Suddenly, while leaving a restaurant in Atlanta, midday on May 15, my smart phone beeped, and there was a push notification. It mentioned how Joe DiMaggio did something wonderful 75 years ago.
There are few things I find more stimulating as a sports historian than reading, watching or talking about baseball's past heroes, especially when they are wrapped in pinstripes.
So that was neat, but this is better: Those DiMaggio notifications have continued every day from my MLB.com At Bat app since that May afternoon, and they'll keep coming through July 16, which will be the 75th anniversary of when Joltin' Joe ended his record for hits in consecutive Major League games at 56.
Until then, I'll still pause after those beeps to check my app, to see what DiMaggio did on that particular day to keep his streak alive. The whole thing sends me back to the early 1940s, but only to a certain extent. There was no texting in those days. People relied on the radio to deliver the news, or they waited for the evening paper if the Yankees game went past deadline. If not, they were forced to wait until the next morning to find out if the streak was still alive.
What a record for the ages. Among baseball's all-time marks that are at least somewhat doable regarding individual performances -- for instance, nobody is going to past Cy Young's 511 victories -- DiMaggio's hit streak is the safest. Well, that along with the 2,632 straight games played by Cal Ripken. Then again, folks never thought anybody would top Lou Gehrig's previous record of 2,130 consecutive games played.
Remember, too, that Hank Aaron accomplished the incredible before Ripken. Not only did the Braves slugger slam his 715th career home run to surpass Babe Ruth's sacred 714, but he ended with 755. Barry Bonds later ripped seven homers more than that before he retired.
Even now, there are players flirting with record-breaking performances. Bob Gibson managed his unfathomable 1.12 ERA during the Year of the Pitcher in 1968, but "unfathomable" likely isn't the correct adjective anymore. Have you seen what Clayton Kershaw is doing? He's at 1.58 during the Era of the Designated Hitter, and four other pitchers (Jake Arrieta, Jon Lester, Noah Syndergaard and Madison Bumgarner) are under 2.00.
It also isn't a stretch to envision baseball falling back in love with the stolen base someday to give speedsters such as Billy Hamilton the opportunity to maneuver past Rickey Henderson's career total of 1,406. Hamilton is just 25, and Mike Trout can run a little, too, and he's 24.
The DiMaggio streak? As they've shouted for decades around his old stomping grounds of the Bronx ... fughtitaboutit. There are just too many moving parts for this record of records to fall.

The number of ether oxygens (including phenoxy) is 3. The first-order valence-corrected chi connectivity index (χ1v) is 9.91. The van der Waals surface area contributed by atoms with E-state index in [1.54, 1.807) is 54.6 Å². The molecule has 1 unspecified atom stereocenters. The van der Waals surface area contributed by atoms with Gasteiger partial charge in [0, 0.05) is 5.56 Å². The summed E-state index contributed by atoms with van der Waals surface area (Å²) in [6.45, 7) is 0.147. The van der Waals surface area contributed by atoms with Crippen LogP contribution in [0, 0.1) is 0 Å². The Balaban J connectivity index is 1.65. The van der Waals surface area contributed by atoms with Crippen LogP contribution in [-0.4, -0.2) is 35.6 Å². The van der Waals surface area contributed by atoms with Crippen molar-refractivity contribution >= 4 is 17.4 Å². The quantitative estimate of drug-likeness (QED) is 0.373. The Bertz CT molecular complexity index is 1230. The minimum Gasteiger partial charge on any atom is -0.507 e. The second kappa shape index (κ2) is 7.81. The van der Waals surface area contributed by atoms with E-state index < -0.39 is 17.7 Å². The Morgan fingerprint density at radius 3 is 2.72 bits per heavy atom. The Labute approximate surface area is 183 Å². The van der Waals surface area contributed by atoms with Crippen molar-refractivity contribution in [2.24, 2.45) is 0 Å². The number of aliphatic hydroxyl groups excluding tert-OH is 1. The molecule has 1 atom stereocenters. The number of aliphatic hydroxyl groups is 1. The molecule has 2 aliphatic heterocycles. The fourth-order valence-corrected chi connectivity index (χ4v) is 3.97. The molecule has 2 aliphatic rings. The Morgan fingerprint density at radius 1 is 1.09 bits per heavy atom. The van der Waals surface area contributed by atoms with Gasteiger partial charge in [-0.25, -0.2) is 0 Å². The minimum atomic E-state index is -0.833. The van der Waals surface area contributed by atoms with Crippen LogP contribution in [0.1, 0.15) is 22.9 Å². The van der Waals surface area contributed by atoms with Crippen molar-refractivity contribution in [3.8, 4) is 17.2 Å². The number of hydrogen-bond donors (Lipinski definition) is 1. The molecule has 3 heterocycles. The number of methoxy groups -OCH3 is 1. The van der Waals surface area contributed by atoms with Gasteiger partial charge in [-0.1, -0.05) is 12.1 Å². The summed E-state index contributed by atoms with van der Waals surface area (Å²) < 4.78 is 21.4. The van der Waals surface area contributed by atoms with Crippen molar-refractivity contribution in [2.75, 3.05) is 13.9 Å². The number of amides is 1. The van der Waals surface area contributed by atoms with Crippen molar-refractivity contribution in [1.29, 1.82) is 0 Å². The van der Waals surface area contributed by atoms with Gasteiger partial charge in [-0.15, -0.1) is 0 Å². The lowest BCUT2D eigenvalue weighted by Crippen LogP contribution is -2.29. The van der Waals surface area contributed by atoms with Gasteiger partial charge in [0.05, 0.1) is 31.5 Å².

First, you must be able to hit like crazy, beyond just a few stretches during a season. Second, you need the cooperation of pitchers, which means they've got to throw within the hemisphere of the strike zone. Third, you have to retain enough stamina to prosper for two months. Fourth, you need the ability to handle all of that attention, and that's particularly true during this time of social media, 24/7 news and sports media outlets.
Then you need luck -- and lots of it.
Since DiMaggio did his thing, I've covered the stretch drive as a sports journalist of baseball's two longest hitting streaks.
I was around for most of Pete Rose's journey in 1978 to a modern-day National League record of 44 games. Even DiMaggio's mark seemed in jeopardy. Rose kept finding ways late that summer with the Reds to make Joltin' Joe and his followers squirm as the days became weeks. Finally, at Atlanta Fulton-County Stadium, Rose's streak ended after he struck out on a changeup from Gene Garber, and he said of the Braves closer, "He pitched me like it was the seventh game of the World Series."
Which brings something else to mind -- the bizarre tends to happen when you're chasing DiMaggio.
I saw as much on August 30, 1987, in Milwaukee, where local hero Paul Molitor snapped his hitting streak at 39. He couldn't get on base that night for the Brewers after four plate appearances, and each time, he went against Indians rookie pitcher John Farrell, the same John Farrell who is now the manager of the Red Sox, making only his second Major League start.
The game went into extra innings, so Molitor was in position to keep his streak alive in the bottom of the 10th. Instead, he was left standing in the on-deck circle after Rick Manning came off the bench to single home Mike Felder with the game-winning run for the Brewers.
The hometown crowd booed. It's likely the only time in Major League history that ever happened. Brewers fans were miffed, because they wanted to see Molitor continue his pursuit of catching Rose's 44 along the way to becoming the first person to conquer DiMaggio's 56.
We're still waiting -- we'll be waiting forever.
Terrence Moore is a columnist for MLB.com This story was not subject to the approval of Major League Baseball or its clubs.